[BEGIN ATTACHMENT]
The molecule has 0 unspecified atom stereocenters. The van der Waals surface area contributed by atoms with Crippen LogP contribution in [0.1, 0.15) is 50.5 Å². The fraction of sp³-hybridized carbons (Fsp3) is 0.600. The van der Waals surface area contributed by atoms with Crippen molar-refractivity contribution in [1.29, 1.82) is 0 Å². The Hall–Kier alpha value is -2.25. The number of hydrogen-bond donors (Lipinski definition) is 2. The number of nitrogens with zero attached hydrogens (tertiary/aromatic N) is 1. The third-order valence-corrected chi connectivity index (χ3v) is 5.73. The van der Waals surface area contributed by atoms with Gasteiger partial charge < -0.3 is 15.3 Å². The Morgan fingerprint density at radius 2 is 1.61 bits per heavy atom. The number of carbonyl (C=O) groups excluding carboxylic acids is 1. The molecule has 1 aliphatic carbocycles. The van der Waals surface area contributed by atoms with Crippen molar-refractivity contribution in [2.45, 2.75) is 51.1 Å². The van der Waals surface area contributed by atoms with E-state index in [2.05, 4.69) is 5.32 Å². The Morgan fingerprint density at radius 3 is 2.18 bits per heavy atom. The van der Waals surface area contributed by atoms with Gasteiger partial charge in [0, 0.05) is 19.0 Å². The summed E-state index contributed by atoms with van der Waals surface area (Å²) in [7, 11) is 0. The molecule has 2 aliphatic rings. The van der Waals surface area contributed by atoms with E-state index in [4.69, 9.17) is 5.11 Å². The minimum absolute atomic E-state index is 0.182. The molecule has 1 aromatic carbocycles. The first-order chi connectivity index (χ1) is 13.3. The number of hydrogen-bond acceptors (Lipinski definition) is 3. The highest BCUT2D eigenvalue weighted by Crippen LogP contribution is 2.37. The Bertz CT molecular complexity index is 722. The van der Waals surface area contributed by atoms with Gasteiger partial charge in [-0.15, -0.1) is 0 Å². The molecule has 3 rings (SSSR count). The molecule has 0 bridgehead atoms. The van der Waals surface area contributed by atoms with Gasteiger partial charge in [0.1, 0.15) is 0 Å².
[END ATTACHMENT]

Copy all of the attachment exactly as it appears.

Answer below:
The molecule has 0 unspecified atom stereocenters. The van der Waals surface area contributed by atoms with Crippen LogP contribution in [0.1, 0.15) is 50.5 Å². The fraction of sp³-hybridized carbons (Fsp3) is 0.600. The van der Waals surface area contributed by atoms with Crippen molar-refractivity contribution in [1.29, 1.82) is 0 Å². The Hall–Kier alpha value is -2.25. The number of hydrogen-bond donors (Lipinski definition) is 2. The number of nitrogens with zero attached hydrogens (tertiary/aromatic N) is 1. The third-order valence-corrected chi connectivity index (χ3v) is 5.73. The van der Waals surface area contributed by atoms with Gasteiger partial charge < -0.3 is 15.3 Å². The Morgan fingerprint density at radius 2 is 1.61 bits per heavy atom. The number of carbonyl (C=O) groups excluding carboxylic acids is 1. The molecule has 1 aliphatic carbocycles. The van der Waals surface area contributed by atoms with Crippen molar-refractivity contribution in [2.45, 2.75) is 51.1 Å². The van der Waals surface area contributed by atoms with E-state index in [2.05, 4.69) is 5.32 Å². The Morgan fingerprint density at radius 3 is 2.18 bits per heavy atom. The van der Waals surface area contributed by atoms with Gasteiger partial charge in [0, 0.05) is 19.0 Å². The summed E-state index contributed by atoms with van der Waals surface area (Å²) in [7, 11) is 0. The molecule has 2 aliphatic rings. The van der Waals surface area contributed by atoms with E-state index in [4.69, 9.17) is 5.11 Å². The minimum absolute atomic E-state index is 0.182. The molecule has 1 aromatic carbocycles. The first-order chi connectivity index (χ1) is 13.3. The number of hydrogen-bond acceptors (Lipinski definition) is 3. The highest BCUT2D eigenvalue weighted by Crippen LogP contribution is 2.37. The Bertz CT molecular complexity index is 722. The van der Waals surface area contributed by atoms with Gasteiger partial charge in [-0.15, -0.1) is 0 Å². The molecule has 3 rings (SSSR count). The molecule has 0 bridgehead atoms. The van der Waals surface area contributed by atoms with Gasteiger partial charge in [0.1, 0.15) is 0 Å².